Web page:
In the late 1800s and into the early 1900s there was a big trend of exhibitions and world’s fairs that celebrated the past and looked optimistically to the future. The first ever world’s fair, called the Centennial Exposition, took place in Philadelphia in 1876 and was attended by more than 8 million people from around the world.
Unfortunately, the world’s fair has a long history of racism. Early world’s fairs put people of color from around the world on display as part of exhibitions. Later world’s fairs relegated African American exhibitors to less desirable locations. At the Chicago World’s Fair in 1933, “African Americans were shoved in the back in little shanties and they couldn’t even come to the main part,” said Joyce Hill Stoner, director of preservation studies at Winterthur Museum in Delaware.
After years of work, the 1940 American Negro Exposition in Chicago finally put the spotlight on African American heroes, both the historic and of that time. The event featured 12-foot-long murals and 33 diorama boxes. The boxes were about three feet long with a curved backdrop. The creations depict scenes as far back as the construction of the Sphinx in Egypt some 4,500 years ago. They trace African American history from the arrival of the first enslaved people in Virginia in 1619 to the Reconstruction era following the Civil War.
The exhibits were on display for two months in 1940, and though attendance was low, it inspired educators in the region to improve their teaching of African American history.
“It was very successful in that Chicago teachers came in and said, ‘Oh, we are not doing well by teaching African American history,’” Stoner said. “One woman put together a whole curriculum based on the dioramas which circulated for quite some time.”
Most of what was created for these fairs was designed to be temporary. Even the Eiffel Tower, which was built for the 1889 Exposition Universelle in Paris, was supposed to be taken down 20 years after it was built. That was also true for the 33 dioramas that were on display in Chicago in 1940.
The dioramas were rescued from being destroyed by artist Charles Dawson, who helped organize the exposition. Following the exposition, Dawson transported 20 of the 33 dioramas by truck from Chicago to Tuskegee, Alabama where he was starting work as a teacher. “They were 60% destroyed when they got to Tuskegee,” Stoner said. “They went bumpety-bump on the truck and fell over, and little heads fell off and what not.”
For decades, the dioramas remained hidden in an Alabama basement. Now, meticulous restoration work is underway at Winterthur Museum. A diorama depicting Harlem Hellfighters fighting in France during World War I is getting spruced up and repaired by the museum’s conservation staff.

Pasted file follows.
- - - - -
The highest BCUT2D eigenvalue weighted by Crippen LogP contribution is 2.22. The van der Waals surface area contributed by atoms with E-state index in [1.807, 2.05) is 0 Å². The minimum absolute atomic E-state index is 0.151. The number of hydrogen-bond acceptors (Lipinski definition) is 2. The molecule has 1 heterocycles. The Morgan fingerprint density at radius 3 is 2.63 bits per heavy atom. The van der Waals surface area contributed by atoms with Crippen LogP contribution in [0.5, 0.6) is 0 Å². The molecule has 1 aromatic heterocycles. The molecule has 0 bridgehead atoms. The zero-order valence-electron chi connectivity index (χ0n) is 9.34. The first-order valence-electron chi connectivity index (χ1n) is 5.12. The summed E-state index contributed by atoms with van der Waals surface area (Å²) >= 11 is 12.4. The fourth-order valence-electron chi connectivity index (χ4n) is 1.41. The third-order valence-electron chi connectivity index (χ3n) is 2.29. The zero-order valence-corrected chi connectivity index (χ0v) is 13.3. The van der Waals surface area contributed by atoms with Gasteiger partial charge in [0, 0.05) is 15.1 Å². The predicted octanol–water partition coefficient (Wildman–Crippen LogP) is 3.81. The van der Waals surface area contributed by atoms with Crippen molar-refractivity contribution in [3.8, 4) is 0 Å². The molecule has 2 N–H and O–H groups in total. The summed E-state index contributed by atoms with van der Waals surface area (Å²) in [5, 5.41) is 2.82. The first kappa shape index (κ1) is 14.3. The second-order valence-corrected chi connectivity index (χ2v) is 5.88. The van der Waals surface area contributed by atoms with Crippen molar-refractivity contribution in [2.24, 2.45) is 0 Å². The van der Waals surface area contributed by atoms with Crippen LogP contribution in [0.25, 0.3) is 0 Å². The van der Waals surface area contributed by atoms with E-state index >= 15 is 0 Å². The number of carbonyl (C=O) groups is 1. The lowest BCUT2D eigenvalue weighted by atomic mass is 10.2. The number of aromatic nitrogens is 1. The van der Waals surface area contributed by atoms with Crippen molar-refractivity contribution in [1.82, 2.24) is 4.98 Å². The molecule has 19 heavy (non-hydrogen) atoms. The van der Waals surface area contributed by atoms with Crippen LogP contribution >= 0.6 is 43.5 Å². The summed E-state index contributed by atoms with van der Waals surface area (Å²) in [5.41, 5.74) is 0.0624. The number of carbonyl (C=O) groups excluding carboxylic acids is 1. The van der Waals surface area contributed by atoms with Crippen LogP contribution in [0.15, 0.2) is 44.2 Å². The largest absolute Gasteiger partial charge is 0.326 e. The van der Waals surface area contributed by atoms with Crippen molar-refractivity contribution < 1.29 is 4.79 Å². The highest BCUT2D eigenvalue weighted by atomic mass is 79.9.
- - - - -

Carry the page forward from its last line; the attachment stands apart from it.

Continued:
“I break the hearts of our visitors telling the story of this because the African American soldiers were not allowed to fight in the U.S. They had to dig the trenches which were very important for WWI warfare,” Stoner said. “The French were short a battalion so they asked, and they got the 369th Infantry Division from New York, who became known as the Harlem Hellfighters. Germany nicknamed them because they were so hard to fight.”
Kiera Hammond, who attended Howard University, worked on the diorama depicting the Boston Massacre and the death of Crispus Attucks, a Black man believed to be the first American killed in the Revolutionary War. “I was able to repair some of the skyline there just by trying to color match what pigments are currently there, to make sure it blends in cohesively with the background,” she said.
For Hammond, bringing these dioramas back to life is also breathing new life into the stories they tell.
“It’s this buried or hidden treasure because it’s been forgotten, even though it’s very prominent and monumental within the community,” Hammond said. “Having the opportunity to work on these projects, it’s just been beyond, beyond rewarding, like very breathtaking.”
For intern Chanise Epps, who studied at Texas Southern University, uncovering these pieces that have been out of sight for decades serves as a metaphor for stories of African American history that’s been similarly hidden away. “I think the importance of conservation is to awaken the narrative, because there’s so many narratives out here,” she said. “We kind of get pushed on this mainstream, so we don’t see all the other things that are going around.”
While Epps is now exploring a career as an artist in Brooklyn following her work in Delaware, Hammond is now interning at the Smithsonian National Museum of African Art, specializing in art preservation.
And that’s the larger goal of the restoration effort: encouraging African American art students to study the chemistry and art history needed to work in conservation.
Only 1 to 2% of conservators are African American, Stoner said. “So by these displays, by our tours and by the four students we’re accepting each June to work on the dioramas, we’re getting more African American undergrads excited, we hope, about the rather complicated background you need as a conservator.”
“No one can tell your story like you,” Hammond said. “Inclusion is definitely important, diversity is definitely important, so that we can maintain the longevity of art work.”
This summer, interns are expected to work on a diorama depicting the construction of the Sphinx in Egypt. They’ll visit the 3,000 year sphinx at the University of Pennsylvania as part of that effort.
Once they’re finished, the dioramas will be on display at the Legacy Museum in Alabama, which focuses on the history and consequences of slavery and racism in America.